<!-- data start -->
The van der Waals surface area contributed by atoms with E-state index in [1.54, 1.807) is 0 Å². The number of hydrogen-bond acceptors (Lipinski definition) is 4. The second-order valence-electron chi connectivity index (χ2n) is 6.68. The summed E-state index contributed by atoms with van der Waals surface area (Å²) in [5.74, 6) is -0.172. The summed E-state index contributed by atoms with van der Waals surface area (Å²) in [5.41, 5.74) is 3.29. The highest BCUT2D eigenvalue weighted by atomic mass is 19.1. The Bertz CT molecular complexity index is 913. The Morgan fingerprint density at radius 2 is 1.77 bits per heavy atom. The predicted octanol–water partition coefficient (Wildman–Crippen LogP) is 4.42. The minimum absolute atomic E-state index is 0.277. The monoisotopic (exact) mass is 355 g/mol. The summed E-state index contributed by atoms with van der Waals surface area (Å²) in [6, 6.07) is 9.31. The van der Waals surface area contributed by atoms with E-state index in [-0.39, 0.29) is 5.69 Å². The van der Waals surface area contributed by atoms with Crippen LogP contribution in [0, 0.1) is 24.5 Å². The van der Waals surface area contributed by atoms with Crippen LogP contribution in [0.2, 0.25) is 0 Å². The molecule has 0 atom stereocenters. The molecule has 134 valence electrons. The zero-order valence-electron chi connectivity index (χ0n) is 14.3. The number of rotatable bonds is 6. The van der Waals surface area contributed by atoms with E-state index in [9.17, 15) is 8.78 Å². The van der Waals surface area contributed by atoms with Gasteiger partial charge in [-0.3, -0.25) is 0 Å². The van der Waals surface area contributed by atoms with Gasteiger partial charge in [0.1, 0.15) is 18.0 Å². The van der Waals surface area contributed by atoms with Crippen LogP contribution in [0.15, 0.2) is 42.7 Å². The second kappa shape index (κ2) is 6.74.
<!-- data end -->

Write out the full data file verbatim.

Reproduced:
The van der Waals surface area contributed by atoms with E-state index in [1.54, 1.807) is 0 Å². The number of hydrogen-bond acceptors (Lipinski definition) is 4. The second-order valence-electron chi connectivity index (χ2n) is 6.68. The summed E-state index contributed by atoms with van der Waals surface area (Å²) in [5.74, 6) is -0.172. The summed E-state index contributed by atoms with van der Waals surface area (Å²) in [5.41, 5.74) is 3.29. The highest BCUT2D eigenvalue weighted by atomic mass is 19.1. The Bertz CT molecular complexity index is 913. The Morgan fingerprint density at radius 2 is 1.77 bits per heavy atom. The predicted octanol–water partition coefficient (Wildman–Crippen LogP) is 4.42. The minimum absolute atomic E-state index is 0.277. The monoisotopic (exact) mass is 355 g/mol. The summed E-state index contributed by atoms with van der Waals surface area (Å²) in [6, 6.07) is 9.31. The van der Waals surface area contributed by atoms with E-state index in [-0.39, 0.29) is 5.69 Å². The van der Waals surface area contributed by atoms with Crippen LogP contribution in [0, 0.1) is 24.5 Å². The van der Waals surface area contributed by atoms with Crippen LogP contribution in [0.2, 0.25) is 0 Å². The molecule has 0 atom stereocenters. The molecule has 134 valence electrons. The zero-order valence-electron chi connectivity index (χ0n) is 14.3. The number of rotatable bonds is 6. The van der Waals surface area contributed by atoms with E-state index in [9.17, 15) is 8.78 Å². The van der Waals surface area contributed by atoms with Gasteiger partial charge in [-0.3, -0.25) is 0 Å². The van der Waals surface area contributed by atoms with Gasteiger partial charge in [0.1, 0.15) is 18.0 Å². The van der Waals surface area contributed by atoms with Crippen LogP contribution in [0.15, 0.2) is 42.7 Å². The second kappa shape index (κ2) is 6.74.